What would you rather be doing? Watching Maria Sharapova return a serve on a commercial while cooking dinner and cleaning the living room or returning Sharapova’s 100 mph serve in an exhilarating and heated match.

The latter example is part of American Express’s virtual reality game, “You Vs. Sharapova”, created for the US Open. The consumer actually swings a racket to try and return Sharapova’s serve. Sharapova even talks to you by saying phrases such as “good try” and “ breaking a serve is tough”.

Deborah Curtis, American Express vice president of global sponsorships and experience marketing said “For us, virtual reality is sort of the next evolution of what we have been doing, which is put the fan at the center of the experience”. It allows fans to really feel the intensity at the U.S. Open and make them feel like they are actually a part of the game.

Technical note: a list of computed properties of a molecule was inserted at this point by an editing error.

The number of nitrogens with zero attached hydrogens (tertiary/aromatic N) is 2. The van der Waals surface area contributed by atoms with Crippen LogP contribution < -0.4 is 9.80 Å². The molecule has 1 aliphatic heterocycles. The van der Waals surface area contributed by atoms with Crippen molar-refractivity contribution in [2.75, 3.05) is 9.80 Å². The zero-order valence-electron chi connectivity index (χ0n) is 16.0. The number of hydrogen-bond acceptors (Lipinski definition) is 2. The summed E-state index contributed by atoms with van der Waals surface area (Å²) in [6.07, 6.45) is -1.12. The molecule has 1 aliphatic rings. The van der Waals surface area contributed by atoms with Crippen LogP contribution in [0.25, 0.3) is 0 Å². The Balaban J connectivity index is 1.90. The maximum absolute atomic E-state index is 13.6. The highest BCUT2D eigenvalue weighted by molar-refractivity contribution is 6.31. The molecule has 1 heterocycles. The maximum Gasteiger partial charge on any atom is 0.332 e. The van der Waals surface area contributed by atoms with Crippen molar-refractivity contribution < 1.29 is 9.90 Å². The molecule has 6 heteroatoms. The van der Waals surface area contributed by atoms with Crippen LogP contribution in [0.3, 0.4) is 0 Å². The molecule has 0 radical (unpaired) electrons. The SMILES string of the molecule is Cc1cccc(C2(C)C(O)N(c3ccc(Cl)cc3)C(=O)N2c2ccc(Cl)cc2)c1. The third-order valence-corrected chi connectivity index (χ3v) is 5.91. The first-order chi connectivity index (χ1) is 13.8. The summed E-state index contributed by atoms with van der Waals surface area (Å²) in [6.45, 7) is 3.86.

1. Engaging – Instead of sitting back and watching a commercial or reading a print advertisement the consumer is actually part of the experience. When they are engaging in the ad their full attention is on it, not typical in traditional advertising.

2. Memorable – If consumers are engaging in the advertisement then they are more likely to remember your brand. Consumers see thousands of advertisements a day so it is very important to not only be able to reach your consumer but to have them remember you.

3. Fun – Immersive experiences are enjoyable for the consumer. If people are enjoying their experience then they are more likely to have positive feelings towards your brand.

4. Creative – Creating immersive experiences gives your company the ability to think of new and exciting ways to reach your consumer.

photo credit: Wikimedia

Celebrity Marketing: Adding An Athlete Can Improve Your Brand’s Bottom Line